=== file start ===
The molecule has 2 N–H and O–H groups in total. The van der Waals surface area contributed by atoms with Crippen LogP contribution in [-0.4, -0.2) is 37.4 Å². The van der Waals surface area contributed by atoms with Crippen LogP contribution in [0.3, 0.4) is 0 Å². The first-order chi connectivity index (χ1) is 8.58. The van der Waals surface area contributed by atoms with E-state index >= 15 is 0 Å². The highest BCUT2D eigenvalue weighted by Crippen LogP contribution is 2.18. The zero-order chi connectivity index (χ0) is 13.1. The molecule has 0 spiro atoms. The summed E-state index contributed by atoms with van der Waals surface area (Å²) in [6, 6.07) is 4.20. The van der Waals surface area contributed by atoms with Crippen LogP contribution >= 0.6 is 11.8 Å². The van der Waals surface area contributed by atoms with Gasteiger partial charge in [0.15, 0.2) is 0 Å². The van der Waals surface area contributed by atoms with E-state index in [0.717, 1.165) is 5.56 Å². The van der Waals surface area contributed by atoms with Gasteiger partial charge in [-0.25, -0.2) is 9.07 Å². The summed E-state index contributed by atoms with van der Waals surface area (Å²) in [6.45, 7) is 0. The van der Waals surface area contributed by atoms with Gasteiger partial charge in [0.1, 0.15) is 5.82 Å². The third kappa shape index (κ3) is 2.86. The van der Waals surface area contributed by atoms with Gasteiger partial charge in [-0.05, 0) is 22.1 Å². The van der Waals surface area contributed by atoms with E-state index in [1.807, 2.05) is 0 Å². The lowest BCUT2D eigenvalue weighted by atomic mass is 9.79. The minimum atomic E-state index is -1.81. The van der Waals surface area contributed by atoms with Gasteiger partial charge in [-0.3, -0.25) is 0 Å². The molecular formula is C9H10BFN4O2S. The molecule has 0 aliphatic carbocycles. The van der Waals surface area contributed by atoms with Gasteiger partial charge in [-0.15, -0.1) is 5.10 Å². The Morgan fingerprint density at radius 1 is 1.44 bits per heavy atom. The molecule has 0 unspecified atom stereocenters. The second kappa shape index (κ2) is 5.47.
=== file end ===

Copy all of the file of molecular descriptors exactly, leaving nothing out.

The molecule has 2 N–H and O–H groups in total. The van der Waals surface area contributed by atoms with Crippen LogP contribution in [-0.4, -0.2) is 37.4 Å². The van der Waals surface area contributed by atoms with Crippen LogP contribution in [0.3, 0.4) is 0 Å². The first-order chi connectivity index (χ1) is 8.58. The van der Waals surface area contributed by atoms with E-state index >= 15 is 0 Å². The highest BCUT2D eigenvalue weighted by Crippen LogP contribution is 2.18. The zero-order chi connectivity index (χ0) is 13.1. The molecule has 0 spiro atoms. The summed E-state index contributed by atoms with van der Waals surface area (Å²) in [6, 6.07) is 4.20. The van der Waals surface area contributed by atoms with Crippen LogP contribution >= 0.6 is 11.8 Å². The van der Waals surface area contributed by atoms with Gasteiger partial charge in [0.15, 0.2) is 0 Å². The van der Waals surface area contributed by atoms with E-state index in [0.717, 1.165) is 5.56 Å². The van der Waals surface area contributed by atoms with Gasteiger partial charge in [-0.25, -0.2) is 9.07 Å². The summed E-state index contributed by atoms with van der Waals surface area (Å²) in [6.45, 7) is 0. The van der Waals surface area contributed by atoms with Gasteiger partial charge in [0.1, 0.15) is 5.82 Å². The third kappa shape index (κ3) is 2.86. The van der Waals surface area contributed by atoms with Gasteiger partial charge in [-0.05, 0) is 22.1 Å². The van der Waals surface area contributed by atoms with E-state index in [1.807, 2.05) is 0 Å². The lowest BCUT2D eigenvalue weighted by atomic mass is 9.79. The minimum atomic E-state index is -1.81. The van der Waals surface area contributed by atoms with Gasteiger partial charge in [-0.3, -0.25) is 0 Å². The molecular formula is C9H10BFN4O2S. The molecule has 0 aliphatic carbocycles. The van der Waals surface area contributed by atoms with Gasteiger partial charge in [-0.15, -0.1) is 5.10 Å². The Morgan fingerprint density at radius 1 is 1.44 bits per heavy atom. The molecule has 0 unspecified atom stereocenters. The second kappa shape index (κ2) is 5.47.